There was a slick idea in one of the Analog Devices Application guides for a precision attenuator (0 to 80 dB range) with 0.1dB steps. Make a great volume control....

" I still need to find an IR decoder chip, one of the pages posted above has a kit with an IR decoder with learn function, which is pretty cool - if I could find out what that IC is."

jbateman replies...
The part that weedtech still sells is actually a PIC microcontroller, with his own code burned in it. Poke around his site and you can find part number PIC-RCR, microcontroller w/ documentation...$16. Unless you're really talented I don't think you can do this part yourself.

Good luck!


2001-05-05 7:35 pm

Conrad sells ab pcb with the circuit you need. It comes with all the parts you need except for the resistor chip, but they also sell it separately, so you can order the entire thing from them. It is a mono kit so you have to order two for stereo use. It uses two buttens for up/down but it says in the catalog that you can use Ir as well.

You can find there site at


If you want a simple IR receiver use an IR reciver with built in decoder (demodulator) you can then use any type of PIC or similar and a remote control you presently own to control the digi-pot.
I've already used one so let me know if you need a few pointers. In many ways its better than just buying an IR module because you can configure the amount of buttons you need.
Hope this helps.
knuckles_mctug Thanks, I already have a PIC schematic for an IR receiver for the computer serial port, will fiddle with it sometime in the future. My difficulty was to find a good chip to vary the volume on both channels (not necessarily with balance function, or mute etc); most of the schematics and diy projects I've seen were using a 16-stage counter with resistors in between, but those don't make a smooth volume variation, and also produce audible "clicks". As of now, I'm still looking around for a good schematic; perhaps after I build a PIC programmer and get to learn how to do that myself, I'll do the digital volume control as well. Thanks for the suggestion tho!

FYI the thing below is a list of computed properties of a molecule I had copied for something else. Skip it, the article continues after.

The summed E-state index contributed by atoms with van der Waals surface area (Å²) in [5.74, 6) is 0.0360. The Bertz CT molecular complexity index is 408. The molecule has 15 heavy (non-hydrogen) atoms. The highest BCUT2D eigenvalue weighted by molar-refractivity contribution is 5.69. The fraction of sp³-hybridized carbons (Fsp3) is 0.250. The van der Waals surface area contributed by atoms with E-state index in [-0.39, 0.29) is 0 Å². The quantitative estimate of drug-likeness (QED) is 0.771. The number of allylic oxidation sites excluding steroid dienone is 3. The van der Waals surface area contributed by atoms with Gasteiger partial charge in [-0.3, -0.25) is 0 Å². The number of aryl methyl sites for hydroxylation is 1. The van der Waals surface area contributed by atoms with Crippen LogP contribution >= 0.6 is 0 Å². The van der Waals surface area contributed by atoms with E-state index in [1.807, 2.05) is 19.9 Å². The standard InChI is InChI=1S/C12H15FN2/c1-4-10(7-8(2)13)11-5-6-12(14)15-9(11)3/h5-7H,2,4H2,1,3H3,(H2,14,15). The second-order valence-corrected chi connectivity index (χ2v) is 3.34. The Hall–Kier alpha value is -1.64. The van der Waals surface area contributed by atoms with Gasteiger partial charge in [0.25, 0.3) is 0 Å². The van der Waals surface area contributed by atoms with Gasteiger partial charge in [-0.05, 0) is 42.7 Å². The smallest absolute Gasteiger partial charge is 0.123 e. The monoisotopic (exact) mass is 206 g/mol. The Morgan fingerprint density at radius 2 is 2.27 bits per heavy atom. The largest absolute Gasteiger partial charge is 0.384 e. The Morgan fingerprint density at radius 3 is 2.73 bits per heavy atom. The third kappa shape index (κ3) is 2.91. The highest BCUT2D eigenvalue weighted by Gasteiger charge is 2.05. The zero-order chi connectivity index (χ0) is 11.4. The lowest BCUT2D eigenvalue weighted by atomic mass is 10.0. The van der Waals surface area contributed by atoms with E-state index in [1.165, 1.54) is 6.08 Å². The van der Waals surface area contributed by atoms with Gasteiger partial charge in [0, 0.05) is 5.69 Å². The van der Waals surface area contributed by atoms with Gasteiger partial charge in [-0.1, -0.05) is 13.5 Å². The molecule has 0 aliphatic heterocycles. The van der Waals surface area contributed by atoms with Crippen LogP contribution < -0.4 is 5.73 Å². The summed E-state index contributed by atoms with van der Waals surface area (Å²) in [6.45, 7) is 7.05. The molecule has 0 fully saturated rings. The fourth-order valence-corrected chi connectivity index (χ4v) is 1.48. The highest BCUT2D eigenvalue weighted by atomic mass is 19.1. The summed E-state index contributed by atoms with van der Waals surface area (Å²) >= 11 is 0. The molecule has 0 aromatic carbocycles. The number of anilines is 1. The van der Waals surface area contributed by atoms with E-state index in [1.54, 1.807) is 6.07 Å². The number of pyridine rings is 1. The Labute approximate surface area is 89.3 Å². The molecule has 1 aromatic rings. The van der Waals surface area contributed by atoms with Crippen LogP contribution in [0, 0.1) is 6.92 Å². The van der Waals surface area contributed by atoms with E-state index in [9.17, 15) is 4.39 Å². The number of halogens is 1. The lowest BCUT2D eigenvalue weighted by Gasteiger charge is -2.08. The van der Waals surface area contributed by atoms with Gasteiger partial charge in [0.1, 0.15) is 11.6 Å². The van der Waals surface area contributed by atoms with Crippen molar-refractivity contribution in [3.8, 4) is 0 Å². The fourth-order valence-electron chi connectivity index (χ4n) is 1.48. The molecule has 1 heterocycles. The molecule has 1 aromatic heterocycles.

The DS1802 is easy to use and can be used as a standalone Electronic Dual 50K Pots that can be programed in alot of ways, Without requireing a digital interface like the CS8010? Chip. But otherwise if the input signal voltage is less than 2.5 volts RMS it will work Fine. If overloaded it Misbehaves badly.
The Audio Evaluation Report for the DS1802 (posted on
Dallas' own site) is interesting and useful, but it leaves
out one crucial piece of information. The tests are
reportedly carried out out with a "1VRMS" input signal, but
it isn't specified whether this is centred about 0V
(analogue ground) or floated between ground and +5V. The
data sheet insists that voltage at any point should be
between -0.7V to +7.0V, which precludes negative signal
excursions, and suggests that keeping signal levels below
2.5VRMS, as ppl suggests. I floated the ground on mine
by attaching the AGND pin to -2.5V and the VCC pin to +2.5V
(unfortunately disabling the zero-crossing function in the

The apparently rising IMD level with decreasing signal
amplitude had me puzzled - this is normally a sign of
crossover distortion (as devices switch off at zero
crossing), but if the measurements are made with a signal
which is always positive relative to ground this must be
noise, rather than distortion (I assume).

In my preamp I follow the DS1802 with an output stage with a
gain of 10dB, so that 3.5VRMS will clip the latter anyway. I
also put 10dB of attenuation on the CD input to ensure that
2VRMS full level doesn't doesn't stretch the volume control
too far.

Don't ask how the preamp sounds, as I'm still struggling
with the control connections fro the volume control...

This old topic is closed. If you want to reopen this topic, contact a moderator using the "Report Post" button.